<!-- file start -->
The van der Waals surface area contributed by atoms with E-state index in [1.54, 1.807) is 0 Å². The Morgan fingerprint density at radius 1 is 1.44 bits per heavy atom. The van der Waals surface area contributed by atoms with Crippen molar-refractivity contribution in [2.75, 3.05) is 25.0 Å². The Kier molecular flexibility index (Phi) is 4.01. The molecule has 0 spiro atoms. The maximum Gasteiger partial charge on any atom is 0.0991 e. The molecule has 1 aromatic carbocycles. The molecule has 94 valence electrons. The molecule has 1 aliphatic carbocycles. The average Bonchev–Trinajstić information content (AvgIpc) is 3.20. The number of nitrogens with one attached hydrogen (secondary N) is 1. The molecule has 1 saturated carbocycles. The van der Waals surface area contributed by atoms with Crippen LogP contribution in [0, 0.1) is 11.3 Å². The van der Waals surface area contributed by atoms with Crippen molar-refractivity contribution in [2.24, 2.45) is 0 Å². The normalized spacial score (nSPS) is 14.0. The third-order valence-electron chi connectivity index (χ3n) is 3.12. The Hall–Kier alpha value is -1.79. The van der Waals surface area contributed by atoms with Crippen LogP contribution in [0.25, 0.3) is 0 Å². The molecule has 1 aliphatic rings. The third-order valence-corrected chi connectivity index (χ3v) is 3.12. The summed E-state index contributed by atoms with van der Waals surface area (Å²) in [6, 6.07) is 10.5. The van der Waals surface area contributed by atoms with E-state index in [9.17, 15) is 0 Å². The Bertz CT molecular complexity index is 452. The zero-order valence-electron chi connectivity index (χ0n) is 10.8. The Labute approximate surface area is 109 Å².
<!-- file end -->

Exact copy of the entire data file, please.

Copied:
The van der Waals surface area contributed by atoms with E-state index in [1.54, 1.807) is 0 Å². The Morgan fingerprint density at radius 1 is 1.44 bits per heavy atom. The van der Waals surface area contributed by atoms with Crippen molar-refractivity contribution in [2.75, 3.05) is 25.0 Å². The Kier molecular flexibility index (Phi) is 4.01. The molecule has 0 spiro atoms. The maximum Gasteiger partial charge on any atom is 0.0991 e. The molecule has 1 aromatic carbocycles. The molecule has 94 valence electrons. The molecule has 1 aliphatic carbocycles. The average Bonchev–Trinajstić information content (AvgIpc) is 3.20. The number of nitrogens with one attached hydrogen (secondary N) is 1. The molecule has 1 saturated carbocycles. The van der Waals surface area contributed by atoms with Crippen LogP contribution in [0, 0.1) is 11.3 Å². The van der Waals surface area contributed by atoms with Crippen molar-refractivity contribution in [2.24, 2.45) is 0 Å². The normalized spacial score (nSPS) is 14.0. The third-order valence-electron chi connectivity index (χ3n) is 3.12. The Hall–Kier alpha value is -1.79. The van der Waals surface area contributed by atoms with Crippen LogP contribution in [0.25, 0.3) is 0 Å². The molecule has 1 aliphatic rings. The third-order valence-corrected chi connectivity index (χ3v) is 3.12. The summed E-state index contributed by atoms with van der Waals surface area (Å²) in [6, 6.07) is 10.5. The van der Waals surface area contributed by atoms with E-state index in [9.17, 15) is 0 Å². The Bertz CT molecular complexity index is 452. The zero-order valence-electron chi connectivity index (χ0n) is 10.8. The Labute approximate surface area is 109 Å².